SEMINAR: The development of maritime archaeology in Sri Lanka
|The development of maritime archaeology in Sri Lanka : This seminar is part of the Centre for Water Research seminar series.
The development of maritime archaeology in Sri Lanka began in the early 1960s when a 17th century shipwreck carrying a cargo of silver coins was discovered. At that time, investigations were undertaken by interested parties in the ex-pat community and it was not until 1992 when a formal maritime archaeological programme was established. The Western Australian Museum was tasked with teaching Sri Lankan archaeologists to dive and excavate underwater.
A long collaborative research and capacity building programme ensued and continues today. Sri Lanka is strategically located between Arabia and East Asia, at a natural crossroads of navigational routes, and has been a centre of trade and cultural exchange since ancient times. The shipwreck resource is diverse and of global significance. This lecture is an outline of the Museum's work in Sri Lanka as well as a potted history of Sri Lanka's maritime role in a broader Indian Ocean network.
Corioli Souter is Curator at the Department of Maritime Archaeology at the Western Australian Museum. During her employment with the Museum she has taken part in over 35 archaeological research projects. She has been invited to assist with a number of overseas survey projects including the survey of a 3rd century Roman Bridge in Maastrict, with the Netherlands Institute of Ship Archaeology (NISA), the excavation and survey of the 6th century BC wreck site Pabuc Burnu by the Institute of Nautical Archaeology and the Bodrum Museum of Underwater Archaeology, Turkey and the survey of the British sloop HMS Swift with Programa de Arqueologia Subacuatica, (PROAS) at the Instituto Nacional de Antropologia, Argentina. She has also participated in a number of field seasons in Sri Lanka examining wrecks dating from the 16th century through to the modern period.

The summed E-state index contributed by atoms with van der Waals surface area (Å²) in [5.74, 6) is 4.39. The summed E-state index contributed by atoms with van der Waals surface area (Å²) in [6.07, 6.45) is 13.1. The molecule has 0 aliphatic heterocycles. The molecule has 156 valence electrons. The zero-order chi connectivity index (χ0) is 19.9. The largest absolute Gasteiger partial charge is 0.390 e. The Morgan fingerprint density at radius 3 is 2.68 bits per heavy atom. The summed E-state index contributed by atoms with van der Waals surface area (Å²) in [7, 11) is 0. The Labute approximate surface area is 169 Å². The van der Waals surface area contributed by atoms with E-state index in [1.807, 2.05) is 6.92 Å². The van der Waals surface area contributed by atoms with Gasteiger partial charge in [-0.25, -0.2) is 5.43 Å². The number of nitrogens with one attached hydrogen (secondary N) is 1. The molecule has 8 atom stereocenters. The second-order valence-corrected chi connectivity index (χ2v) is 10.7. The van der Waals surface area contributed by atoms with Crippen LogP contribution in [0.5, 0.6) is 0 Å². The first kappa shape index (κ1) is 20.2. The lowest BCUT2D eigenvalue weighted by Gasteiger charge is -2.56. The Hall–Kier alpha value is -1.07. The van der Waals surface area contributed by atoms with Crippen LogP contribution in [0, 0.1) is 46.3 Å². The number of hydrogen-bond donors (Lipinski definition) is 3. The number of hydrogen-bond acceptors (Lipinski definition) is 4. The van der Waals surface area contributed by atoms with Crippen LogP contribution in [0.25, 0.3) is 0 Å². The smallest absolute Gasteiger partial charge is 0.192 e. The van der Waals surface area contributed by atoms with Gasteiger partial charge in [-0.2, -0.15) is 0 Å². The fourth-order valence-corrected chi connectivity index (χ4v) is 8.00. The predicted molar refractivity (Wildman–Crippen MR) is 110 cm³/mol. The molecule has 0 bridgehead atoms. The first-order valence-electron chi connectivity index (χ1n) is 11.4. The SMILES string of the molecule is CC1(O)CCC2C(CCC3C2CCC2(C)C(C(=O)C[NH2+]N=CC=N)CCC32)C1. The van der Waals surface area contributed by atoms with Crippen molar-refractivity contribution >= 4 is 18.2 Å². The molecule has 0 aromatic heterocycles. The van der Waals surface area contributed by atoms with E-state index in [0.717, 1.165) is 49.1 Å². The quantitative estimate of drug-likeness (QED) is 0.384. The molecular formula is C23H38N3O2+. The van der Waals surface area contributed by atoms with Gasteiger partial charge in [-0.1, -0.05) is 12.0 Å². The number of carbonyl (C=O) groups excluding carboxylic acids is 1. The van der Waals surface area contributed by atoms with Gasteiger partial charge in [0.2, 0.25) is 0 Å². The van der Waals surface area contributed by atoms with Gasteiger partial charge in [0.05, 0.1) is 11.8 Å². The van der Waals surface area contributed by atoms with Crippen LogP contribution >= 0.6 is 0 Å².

Trained as an historical archaeologist and gaining her excavation experience in the desert in the Northern Territory, she later pursued postgraduate qualifications in maritime archaeology. Her main research interests are in developing and utilising remote sensing survey techniques for the discovery and mapping of shipwreck sites; Western Australian shipwrecks; Indigenous/European terrestrial contact archaeology and most recently Museum exhibition projects. Corioli also has interests in the teaching of maritime archaeology at both a public, practitioner and academic level.
She was the course co-ordinator for a Masters programme in Applied Maritime Archaeology taught at UWA in conjunction with WAM and also for the MA programmes in Maritime Archaeology at Flinders University of SA and James Cook University of QLD .
PS* This seminar is free and open to the public & no RSVP required.
Corioli Souter ,Curator | Department of Maritime Archaeology |WA Museum & Adjunct Lecturer | Archaeology | School of Social and Cultural Studies, UWA
Blakers Lecture Room, Ground Floor, Mathematics Building, The University of Western Australia
: 6488 7565
Wed, 18 Jun 2014 16:00
Wed, 18 Jun 2014 17:00
Askale Abebe <[email protected]>
Tue, 10 Feb 2015 16:00
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